In a sudden desperate move, Mnesilochus grabs what he believes to be a baby and threatens it unless he is allowed to leave, only to realize sadly that it was only a skein of wine. Mica and her nursemaid leave to gather kindling. They soon return. Using a trick from one of Euripides’ own plays, Mnesilochus writes messages on votive tablets from the temple walls and scatters them. He then sits and waits for Euripides to come and save him. 

Symposiast & Hetairai

Act Two finds Mnesilochus nervously sitting at the altar guarded by Mica’s friend Critylla who tells him to be silent. Oddly, Mnesilochus assumes the guise of Helen of Troy, wife of King Menelaus. Euripides arrives dressed as the Spartan king. “Unto what country have we steered our ship?” (109) “Egypt” the old man (as Helen) replies. A confused Critylla tells Euripides, "I tell you, sir, the man is up to no good.” (110). Mnesilochus (still in the guise of Helen) asks Euripides (Menelaus) to “take me in your arms.” However, Critylla does not fall for the trick, “Anyone who tries to take you out of here will feel the hot end of this torch.” (111). As a magistrate and a Scythian guard approach, Euripides departs. “Don’t worry. I won’t let you down, so long as I live and breathe. I’ve got hundreds of tricks left.” (111) Pointing to Mnesilochus, the magistrate asks, “Is this the culprit …Take him off and tie him to the plank. Then stand him up out here so you can keep your eye on him.” (111). Mnesilochus requests not to be left dressed as a woman - he doesn’t want to give the crowd a laugh. The magistrate refuses. Having tied him to a plank, the Scythian props him up against one of the altar’s columns. 

Euripides then appears dressed as the Greek hero Perseus - another character from one of his plays. Just as he departs - he sees the guard returning - the feminine voice of Echo is heard. The unknowing Scythian guard begins a long talk with Echo but, of course, Echo can only repeat the last words that she heard. Confused, the guard tries to find Echo but fails. As her voice fades away, Euripides reappears, still dressed as Perseus, claiming to have the Gorgon’s head. He tells the Scythian that Mnesilochus is actually Andromeda, child of Cepheus, and asks him to release her bonds so he can carry her away to the bridal bed. Undeterred, the Scythian does not release him. Realizing the guard was a “witless fool,” Euripides leaves. The Scythian falls asleep. Soon, Euripides returns and speaks to the chorus:

Ladies, if you would like to come to terms from now on, this is your chance. I promise solemnly never to say anything bad about you again. This is a serious offer. (120)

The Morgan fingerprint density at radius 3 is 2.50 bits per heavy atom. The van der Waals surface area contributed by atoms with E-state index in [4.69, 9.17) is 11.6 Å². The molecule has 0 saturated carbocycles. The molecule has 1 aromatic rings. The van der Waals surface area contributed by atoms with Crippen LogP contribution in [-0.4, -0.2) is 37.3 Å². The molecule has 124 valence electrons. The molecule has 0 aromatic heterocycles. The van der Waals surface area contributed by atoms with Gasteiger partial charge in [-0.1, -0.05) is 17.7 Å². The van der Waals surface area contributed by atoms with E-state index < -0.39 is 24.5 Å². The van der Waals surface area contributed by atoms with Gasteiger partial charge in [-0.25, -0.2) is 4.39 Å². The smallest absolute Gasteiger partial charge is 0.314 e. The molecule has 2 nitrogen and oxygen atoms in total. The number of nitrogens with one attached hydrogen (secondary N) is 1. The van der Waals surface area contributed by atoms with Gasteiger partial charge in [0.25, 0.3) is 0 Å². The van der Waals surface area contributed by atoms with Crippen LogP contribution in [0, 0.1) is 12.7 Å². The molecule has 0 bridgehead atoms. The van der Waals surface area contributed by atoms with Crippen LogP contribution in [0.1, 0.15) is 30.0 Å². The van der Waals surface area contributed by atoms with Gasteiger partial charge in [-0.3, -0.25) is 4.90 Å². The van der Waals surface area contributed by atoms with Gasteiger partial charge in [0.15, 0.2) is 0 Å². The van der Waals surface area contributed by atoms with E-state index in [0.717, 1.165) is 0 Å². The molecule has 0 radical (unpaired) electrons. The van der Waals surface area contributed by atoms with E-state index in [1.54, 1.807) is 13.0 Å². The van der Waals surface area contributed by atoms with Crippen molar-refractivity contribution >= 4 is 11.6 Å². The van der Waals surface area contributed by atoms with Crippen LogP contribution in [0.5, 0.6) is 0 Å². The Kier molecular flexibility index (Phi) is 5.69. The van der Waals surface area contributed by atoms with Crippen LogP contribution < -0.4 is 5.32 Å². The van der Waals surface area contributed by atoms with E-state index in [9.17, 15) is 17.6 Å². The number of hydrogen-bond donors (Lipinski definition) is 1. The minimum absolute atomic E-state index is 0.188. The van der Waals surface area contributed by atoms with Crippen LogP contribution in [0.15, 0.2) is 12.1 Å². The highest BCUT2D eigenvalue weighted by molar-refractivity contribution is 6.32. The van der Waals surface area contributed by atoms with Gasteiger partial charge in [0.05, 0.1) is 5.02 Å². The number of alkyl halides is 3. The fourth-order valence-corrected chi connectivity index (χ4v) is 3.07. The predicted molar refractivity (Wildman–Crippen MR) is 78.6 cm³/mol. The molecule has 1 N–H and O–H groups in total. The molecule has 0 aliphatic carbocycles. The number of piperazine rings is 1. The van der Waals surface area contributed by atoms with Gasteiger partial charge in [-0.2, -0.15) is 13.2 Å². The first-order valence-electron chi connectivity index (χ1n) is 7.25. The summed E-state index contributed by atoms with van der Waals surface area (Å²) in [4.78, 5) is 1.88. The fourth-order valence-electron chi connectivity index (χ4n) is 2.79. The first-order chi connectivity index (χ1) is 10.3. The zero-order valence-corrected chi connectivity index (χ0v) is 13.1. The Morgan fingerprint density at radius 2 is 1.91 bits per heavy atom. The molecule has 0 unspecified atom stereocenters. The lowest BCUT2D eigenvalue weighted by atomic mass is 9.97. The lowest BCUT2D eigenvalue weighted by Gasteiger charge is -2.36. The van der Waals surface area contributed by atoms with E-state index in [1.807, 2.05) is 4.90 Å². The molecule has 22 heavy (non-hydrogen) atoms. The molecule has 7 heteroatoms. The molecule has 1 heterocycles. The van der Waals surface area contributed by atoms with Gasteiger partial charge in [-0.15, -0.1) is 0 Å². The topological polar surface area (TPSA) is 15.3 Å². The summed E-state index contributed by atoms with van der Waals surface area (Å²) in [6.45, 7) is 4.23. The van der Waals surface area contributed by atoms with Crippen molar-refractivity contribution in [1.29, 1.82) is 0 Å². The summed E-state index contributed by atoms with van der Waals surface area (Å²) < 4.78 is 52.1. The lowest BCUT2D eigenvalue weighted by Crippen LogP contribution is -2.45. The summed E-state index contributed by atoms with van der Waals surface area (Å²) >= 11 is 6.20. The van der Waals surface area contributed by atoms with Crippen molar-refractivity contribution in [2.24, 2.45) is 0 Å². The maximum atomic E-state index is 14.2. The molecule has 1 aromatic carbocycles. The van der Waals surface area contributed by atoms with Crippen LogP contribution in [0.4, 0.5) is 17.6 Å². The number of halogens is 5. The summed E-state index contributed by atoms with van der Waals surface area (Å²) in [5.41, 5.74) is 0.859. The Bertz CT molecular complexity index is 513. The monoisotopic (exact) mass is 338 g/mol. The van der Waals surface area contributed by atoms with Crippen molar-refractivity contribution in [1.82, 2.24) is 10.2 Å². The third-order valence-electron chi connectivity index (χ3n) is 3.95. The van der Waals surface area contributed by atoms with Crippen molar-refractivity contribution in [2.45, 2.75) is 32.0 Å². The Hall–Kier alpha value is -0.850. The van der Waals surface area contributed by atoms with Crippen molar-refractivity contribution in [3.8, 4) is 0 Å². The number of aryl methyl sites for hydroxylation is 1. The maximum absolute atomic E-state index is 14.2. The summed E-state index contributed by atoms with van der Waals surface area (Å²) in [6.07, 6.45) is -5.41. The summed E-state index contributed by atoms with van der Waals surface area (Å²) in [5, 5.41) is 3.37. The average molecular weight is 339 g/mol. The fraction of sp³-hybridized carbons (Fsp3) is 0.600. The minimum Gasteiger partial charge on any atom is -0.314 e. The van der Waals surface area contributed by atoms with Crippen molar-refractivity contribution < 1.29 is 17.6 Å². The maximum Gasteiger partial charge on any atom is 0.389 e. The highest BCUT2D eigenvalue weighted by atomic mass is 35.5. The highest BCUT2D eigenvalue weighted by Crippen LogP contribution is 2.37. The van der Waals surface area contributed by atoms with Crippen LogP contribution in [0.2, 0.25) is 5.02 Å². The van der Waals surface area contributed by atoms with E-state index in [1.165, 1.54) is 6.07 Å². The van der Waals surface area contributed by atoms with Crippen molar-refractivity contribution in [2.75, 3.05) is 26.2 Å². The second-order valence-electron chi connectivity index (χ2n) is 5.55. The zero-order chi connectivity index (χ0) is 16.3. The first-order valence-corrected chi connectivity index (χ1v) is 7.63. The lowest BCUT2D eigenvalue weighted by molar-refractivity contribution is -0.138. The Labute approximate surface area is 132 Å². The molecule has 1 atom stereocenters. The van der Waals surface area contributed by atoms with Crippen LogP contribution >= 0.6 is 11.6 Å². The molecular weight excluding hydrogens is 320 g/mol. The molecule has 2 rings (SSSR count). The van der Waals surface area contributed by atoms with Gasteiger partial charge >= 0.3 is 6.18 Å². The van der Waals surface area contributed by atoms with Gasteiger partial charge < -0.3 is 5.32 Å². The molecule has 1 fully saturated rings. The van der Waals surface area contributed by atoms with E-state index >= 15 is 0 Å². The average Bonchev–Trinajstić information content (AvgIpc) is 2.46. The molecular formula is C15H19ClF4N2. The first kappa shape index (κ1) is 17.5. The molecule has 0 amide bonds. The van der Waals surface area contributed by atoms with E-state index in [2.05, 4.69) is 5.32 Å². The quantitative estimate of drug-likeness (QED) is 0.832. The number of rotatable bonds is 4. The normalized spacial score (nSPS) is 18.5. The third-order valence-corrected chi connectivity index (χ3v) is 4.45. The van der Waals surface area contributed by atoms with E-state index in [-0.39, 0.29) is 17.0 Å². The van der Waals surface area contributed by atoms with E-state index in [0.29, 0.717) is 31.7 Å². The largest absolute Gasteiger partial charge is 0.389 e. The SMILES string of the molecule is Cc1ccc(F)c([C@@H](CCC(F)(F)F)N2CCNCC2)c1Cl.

He pleads for the release of Mnesilochus. The plea is accepted. Euripides reemerges dressed as an old woman. To trick the Scythian and release Mnesilochus, a dancing girl emerges and begins to dance before the Scythian. She leaves with the guard in pursuit. Mnesilochus is immediately freed and runs off. The guard returns and sees his prisoner has escaped. He looks for the old woman. Realizing he had been tricked, he runs after the disguised Euripides.

Summary

Although written at the time of Athens' war with Sparta, the Thesmophoriazusae is seen as the least political of Aristophanes’ plays. It was a time of upheaval and distrust and the climate in the city was not receptive to political satire, Like several of his others plays (Archarnians and Frogs), he uses his fellow playwright Euripides as one of his characters. Only in this play, though, is he seen as the principal character, A unique twist in the plays has Euripides using characters from the tragedian's own plays (Helen and Andromeda) in order to free Mnesilochus. According to the editors of Aristophanes: Frogs and Other Plays, Euripides is portrayed as a more sympathetic character. Initially a comic hero, by the end of the play he saves his relative from a terrible fate and makes peace with the women of Athens.

Editorial Review This Article has been reviewed for accuracy, reliability and adherence to academic standards prior to publication.



About the Author

Donald L. Wasson
Donald has taught Ancient, Medieval and U.S. History at Lincoln College (Normal, Illinois)and has always been and will always be a student of history, ever since learning about Alexander the Great. He is eager to pass knowledge on to his students.

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Cite This Work

APA Style

Wasson, D. L. (2019, January 14). Thesmophoriazusae. Ancient History Encyclopedia. Retrieved from https://www.ancient.eu/Thesmophoriazusae/

Chicago Style

Wasson, Donald L. "Thesmophoriazusae." Ancient History Encyclopedia. Last modified January 14, 2019. https://www.ancient.eu/Thesmophoriazusae/.

MLA Style

Wasson, Donald L. "Thesmophoriazusae." Ancient History Encyclopedia. Ancient History Encyclopedia, 14 Jan 2019. Web. 19 Feb 2019.